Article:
2017 Ulan-Ude, Siberia, Russia

Studies of Saline and Freshwater Lakes: In Search for a Common Ground

13th International Conference on Salt Lake Research (www.icslr2017.ru) was held during 21-25 August in the city of Ulan-Ude, Republic of Buryatia, Russia. About 120 scientists from 15 countries gathered there to discuss various studies focused on saline and freshwater lakes. This gave an   impression about the nature of Trans-Baikal area and established contacts for future collaborative research.

The conference was organized by the International Society for Salt Lake Research (ISSLR) together with  several research institutions from Siberia, namely the Institute of General and Experimental Biology (Ulan-Ude), Institute of Biophysics (Krasnoyarsk), Institute of Natural Resources, Ecology and Cryology (Chita), and Buryat State University. There were several specific topics that that were mentioned and discussed during the conference.

Extremophiles microbiology

Studies of unique microorganisms living in salt lakes are dominated by the number of papers in science of saline lakes. Many saline ecosystems are extreme habitats: in addition to high salinity, many of them experience strong solar radiation and low temperature (mountain lakes), high temperatures (thermal springs), anoxic conditions (meromictic lakes). Extremophiles are interesting, for example, from the point of view of searching for extraterrestrial life. Such organisms are also used to search for genes responsible for the resistance to extreme conditions, and to understand how life operates under extreme conditions. There are intensive studies on unique biogeochemistry of microorganisms living in extreme environments, the ability to couple cycles of different nutrients (e.g. sulphur, iron, nitrogen). Some species or isolated enzymatic systems can be used for various biotechnological applications, e.g. wastewater treatment.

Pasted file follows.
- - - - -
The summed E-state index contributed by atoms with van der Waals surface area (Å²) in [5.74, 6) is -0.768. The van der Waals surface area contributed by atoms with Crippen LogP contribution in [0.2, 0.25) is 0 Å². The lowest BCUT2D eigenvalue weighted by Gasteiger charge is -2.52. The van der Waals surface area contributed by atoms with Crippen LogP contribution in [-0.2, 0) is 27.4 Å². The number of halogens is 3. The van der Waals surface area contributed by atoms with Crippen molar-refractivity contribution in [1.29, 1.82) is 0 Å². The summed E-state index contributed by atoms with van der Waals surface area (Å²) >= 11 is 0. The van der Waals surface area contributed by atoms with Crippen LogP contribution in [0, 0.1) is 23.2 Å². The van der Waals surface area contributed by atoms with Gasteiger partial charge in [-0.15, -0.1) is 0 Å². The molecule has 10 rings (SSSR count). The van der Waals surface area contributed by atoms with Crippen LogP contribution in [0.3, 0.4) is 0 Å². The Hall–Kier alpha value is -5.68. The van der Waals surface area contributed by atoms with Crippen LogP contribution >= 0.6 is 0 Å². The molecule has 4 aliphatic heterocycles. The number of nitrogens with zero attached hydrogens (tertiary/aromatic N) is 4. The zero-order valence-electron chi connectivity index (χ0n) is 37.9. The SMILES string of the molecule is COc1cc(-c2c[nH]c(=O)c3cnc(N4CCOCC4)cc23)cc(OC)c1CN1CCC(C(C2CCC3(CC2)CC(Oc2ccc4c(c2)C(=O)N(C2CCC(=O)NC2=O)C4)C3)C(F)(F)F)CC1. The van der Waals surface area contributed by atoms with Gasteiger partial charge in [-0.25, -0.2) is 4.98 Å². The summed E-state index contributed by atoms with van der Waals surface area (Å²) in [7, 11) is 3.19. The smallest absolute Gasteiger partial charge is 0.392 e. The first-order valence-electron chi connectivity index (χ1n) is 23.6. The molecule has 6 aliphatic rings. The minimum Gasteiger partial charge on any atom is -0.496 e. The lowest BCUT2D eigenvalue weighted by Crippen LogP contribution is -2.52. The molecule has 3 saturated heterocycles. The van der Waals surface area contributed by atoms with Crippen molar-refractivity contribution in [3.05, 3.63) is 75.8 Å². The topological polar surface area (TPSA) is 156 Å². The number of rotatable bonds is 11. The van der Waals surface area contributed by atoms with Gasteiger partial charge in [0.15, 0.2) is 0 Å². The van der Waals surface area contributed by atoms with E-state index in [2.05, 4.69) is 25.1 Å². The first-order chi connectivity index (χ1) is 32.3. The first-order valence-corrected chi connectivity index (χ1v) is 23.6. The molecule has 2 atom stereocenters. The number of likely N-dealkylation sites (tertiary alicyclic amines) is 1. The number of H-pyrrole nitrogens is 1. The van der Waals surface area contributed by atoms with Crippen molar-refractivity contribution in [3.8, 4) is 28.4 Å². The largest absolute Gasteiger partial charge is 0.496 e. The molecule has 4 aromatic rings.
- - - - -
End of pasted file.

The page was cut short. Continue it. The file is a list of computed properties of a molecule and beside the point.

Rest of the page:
The session devoted to extremophiles during the conference was most numerous. There were oral and poster talks on bacteria from high-altitude saline lakes in Chile, soda lakes of Transbaikalia, Hungary and Romania, the drying lakes of Australia and North America, and the deep waters of Lake Baikal.

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Group photo of participants of 13 International Conference on Salt Lake Research, 21-25 August 2017, Ulan-Ude, Russia

In search for a common ground

The intensity of research studies on saline and freshwater lakes is not equal with much higher number of papers published on various aspects of freshwater science. However, the total volume of water stored in salt and freshwater lakes worldwide is almost comparable (Messager et al., 2016). Moreover, due to climate changes and various anthropogenic effects, division into saline and freshwater lakes is not always justified. It is more appropriate to consider a wide range of possible conditions (from fresh to salt waters) and to study how ecosystems are transformed when the concentration of salts increases.